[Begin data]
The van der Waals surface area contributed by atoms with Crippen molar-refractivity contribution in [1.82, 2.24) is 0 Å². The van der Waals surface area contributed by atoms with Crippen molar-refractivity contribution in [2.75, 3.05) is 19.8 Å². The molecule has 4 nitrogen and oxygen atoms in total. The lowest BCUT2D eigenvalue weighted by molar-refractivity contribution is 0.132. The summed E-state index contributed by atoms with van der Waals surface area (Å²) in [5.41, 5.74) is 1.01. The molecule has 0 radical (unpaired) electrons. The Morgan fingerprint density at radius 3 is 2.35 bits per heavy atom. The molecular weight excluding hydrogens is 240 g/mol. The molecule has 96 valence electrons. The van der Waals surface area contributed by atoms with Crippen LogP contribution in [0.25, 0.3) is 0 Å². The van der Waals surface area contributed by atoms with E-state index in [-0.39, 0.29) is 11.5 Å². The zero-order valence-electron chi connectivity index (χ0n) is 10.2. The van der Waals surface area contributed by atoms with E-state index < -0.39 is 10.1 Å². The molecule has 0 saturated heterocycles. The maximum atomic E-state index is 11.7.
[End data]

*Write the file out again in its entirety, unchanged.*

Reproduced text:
The van der Waals surface area contributed by atoms with Crippen molar-refractivity contribution in [1.82, 2.24) is 0 Å². The van der Waals surface area contributed by atoms with Crippen molar-refractivity contribution in [2.75, 3.05) is 19.8 Å². The molecule has 4 nitrogen and oxygen atoms in total. The lowest BCUT2D eigenvalue weighted by molar-refractivity contribution is 0.132. The summed E-state index contributed by atoms with van der Waals surface area (Å²) in [5.41, 5.74) is 1.01. The molecule has 0 radical (unpaired) electrons. The Morgan fingerprint density at radius 3 is 2.35 bits per heavy atom. The molecular weight excluding hydrogens is 240 g/mol. The molecule has 96 valence electrons. The van der Waals surface area contributed by atoms with Crippen LogP contribution in [0.25, 0.3) is 0 Å². The van der Waals surface area contributed by atoms with E-state index in [-0.39, 0.29) is 11.5 Å². The zero-order valence-electron chi connectivity index (χ0n) is 10.2. The van der Waals surface area contributed by atoms with E-state index < -0.39 is 10.1 Å². The molecule has 0 saturated heterocycles. The maximum atomic E-state index is 11.7.